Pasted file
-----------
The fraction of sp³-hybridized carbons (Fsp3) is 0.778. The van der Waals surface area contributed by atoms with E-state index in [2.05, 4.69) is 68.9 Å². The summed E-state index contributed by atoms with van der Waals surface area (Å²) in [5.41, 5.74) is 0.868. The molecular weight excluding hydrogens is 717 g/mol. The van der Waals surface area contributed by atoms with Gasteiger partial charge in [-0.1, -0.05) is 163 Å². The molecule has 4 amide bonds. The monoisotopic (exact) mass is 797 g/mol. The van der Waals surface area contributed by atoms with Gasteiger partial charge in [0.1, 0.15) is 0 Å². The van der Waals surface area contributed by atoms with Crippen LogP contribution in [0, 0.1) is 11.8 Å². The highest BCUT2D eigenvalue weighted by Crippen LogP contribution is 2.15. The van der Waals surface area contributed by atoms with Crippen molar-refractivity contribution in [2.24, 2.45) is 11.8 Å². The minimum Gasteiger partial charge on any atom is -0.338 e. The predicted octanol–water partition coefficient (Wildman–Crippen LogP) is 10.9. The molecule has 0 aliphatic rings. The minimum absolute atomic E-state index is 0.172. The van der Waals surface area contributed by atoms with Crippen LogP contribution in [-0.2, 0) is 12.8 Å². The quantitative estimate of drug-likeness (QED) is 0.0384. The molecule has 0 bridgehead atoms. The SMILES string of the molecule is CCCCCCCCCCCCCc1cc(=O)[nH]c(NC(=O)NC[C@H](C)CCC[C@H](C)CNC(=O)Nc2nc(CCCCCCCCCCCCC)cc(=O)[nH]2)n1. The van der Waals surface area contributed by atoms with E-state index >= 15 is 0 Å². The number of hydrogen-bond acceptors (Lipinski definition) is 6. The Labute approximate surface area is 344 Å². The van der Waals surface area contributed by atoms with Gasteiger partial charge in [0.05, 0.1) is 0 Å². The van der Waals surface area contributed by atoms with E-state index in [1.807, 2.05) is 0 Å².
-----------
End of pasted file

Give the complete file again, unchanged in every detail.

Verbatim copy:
The fraction of sp³-hybridized carbons (Fsp3) is 0.778. The van der Waals surface area contributed by atoms with E-state index in [2.05, 4.69) is 68.9 Å². The summed E-state index contributed by atoms with van der Waals surface area (Å²) in [5.41, 5.74) is 0.868. The molecular weight excluding hydrogens is 717 g/mol. The van der Waals surface area contributed by atoms with Gasteiger partial charge in [-0.1, -0.05) is 163 Å². The molecule has 4 amide bonds. The monoisotopic (exact) mass is 797 g/mol. The van der Waals surface area contributed by atoms with Gasteiger partial charge in [0.1, 0.15) is 0 Å². The van der Waals surface area contributed by atoms with Crippen LogP contribution in [0, 0.1) is 11.8 Å². The highest BCUT2D eigenvalue weighted by Crippen LogP contribution is 2.15. The van der Waals surface area contributed by atoms with Crippen molar-refractivity contribution in [2.24, 2.45) is 11.8 Å². The minimum Gasteiger partial charge on any atom is -0.338 e. The predicted octanol–water partition coefficient (Wildman–Crippen LogP) is 10.9. The molecule has 0 aliphatic rings. The minimum absolute atomic E-state index is 0.172. The van der Waals surface area contributed by atoms with Crippen LogP contribution in [-0.2, 0) is 12.8 Å². The quantitative estimate of drug-likeness (QED) is 0.0384. The molecule has 0 bridgehead atoms. The SMILES string of the molecule is CCCCCCCCCCCCCc1cc(=O)[nH]c(NC(=O)NC[C@H](C)CCC[C@H](C)CNC(=O)Nc2nc(CCCCCCCCCCCCC)cc(=O)[nH]2)n1. The van der Waals surface area contributed by atoms with E-state index >= 15 is 0 Å². The number of hydrogen-bond acceptors (Lipinski definition) is 6. The Labute approximate surface area is 344 Å². The van der Waals surface area contributed by atoms with Gasteiger partial charge in [0.05, 0.1) is 0 Å². The van der Waals surface area contributed by atoms with E-state index in [1.807, 2.05) is 0 Å².